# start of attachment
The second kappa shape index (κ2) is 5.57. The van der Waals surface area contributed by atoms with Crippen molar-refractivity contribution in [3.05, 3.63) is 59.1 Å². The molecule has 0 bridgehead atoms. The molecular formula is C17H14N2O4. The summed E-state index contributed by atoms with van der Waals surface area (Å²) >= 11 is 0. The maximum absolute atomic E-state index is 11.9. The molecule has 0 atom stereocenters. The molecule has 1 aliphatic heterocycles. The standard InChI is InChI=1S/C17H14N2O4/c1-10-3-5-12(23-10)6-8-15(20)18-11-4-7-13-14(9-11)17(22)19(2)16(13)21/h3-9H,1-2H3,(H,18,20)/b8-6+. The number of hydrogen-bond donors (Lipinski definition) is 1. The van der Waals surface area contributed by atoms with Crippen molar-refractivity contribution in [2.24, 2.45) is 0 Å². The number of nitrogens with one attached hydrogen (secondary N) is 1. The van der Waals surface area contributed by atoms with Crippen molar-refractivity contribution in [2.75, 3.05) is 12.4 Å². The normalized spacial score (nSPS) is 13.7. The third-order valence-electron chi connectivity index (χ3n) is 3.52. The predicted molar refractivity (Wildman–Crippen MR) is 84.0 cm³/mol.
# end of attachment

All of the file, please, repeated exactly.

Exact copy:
The second kappa shape index (κ2) is 5.57. The van der Waals surface area contributed by atoms with Crippen molar-refractivity contribution in [3.05, 3.63) is 59.1 Å². The molecule has 0 bridgehead atoms. The molecular formula is C17H14N2O4. The summed E-state index contributed by atoms with van der Waals surface area (Å²) >= 11 is 0. The maximum absolute atomic E-state index is 11.9. The molecule has 0 atom stereocenters. The molecule has 1 aliphatic heterocycles. The standard InChI is InChI=1S/C17H14N2O4/c1-10-3-5-12(23-10)6-8-15(20)18-11-4-7-13-14(9-11)17(22)19(2)16(13)21/h3-9H,1-2H3,(H,18,20)/b8-6+. The number of hydrogen-bond donors (Lipinski definition) is 1. The van der Waals surface area contributed by atoms with Crippen molar-refractivity contribution in [2.24, 2.45) is 0 Å². The number of nitrogens with one attached hydrogen (secondary N) is 1. The van der Waals surface area contributed by atoms with Crippen molar-refractivity contribution in [2.75, 3.05) is 12.4 Å². The normalized spacial score (nSPS) is 13.7. The third-order valence-electron chi connectivity index (χ3n) is 3.52. The predicted molar refractivity (Wildman–Crippen MR) is 84.0 cm³/mol.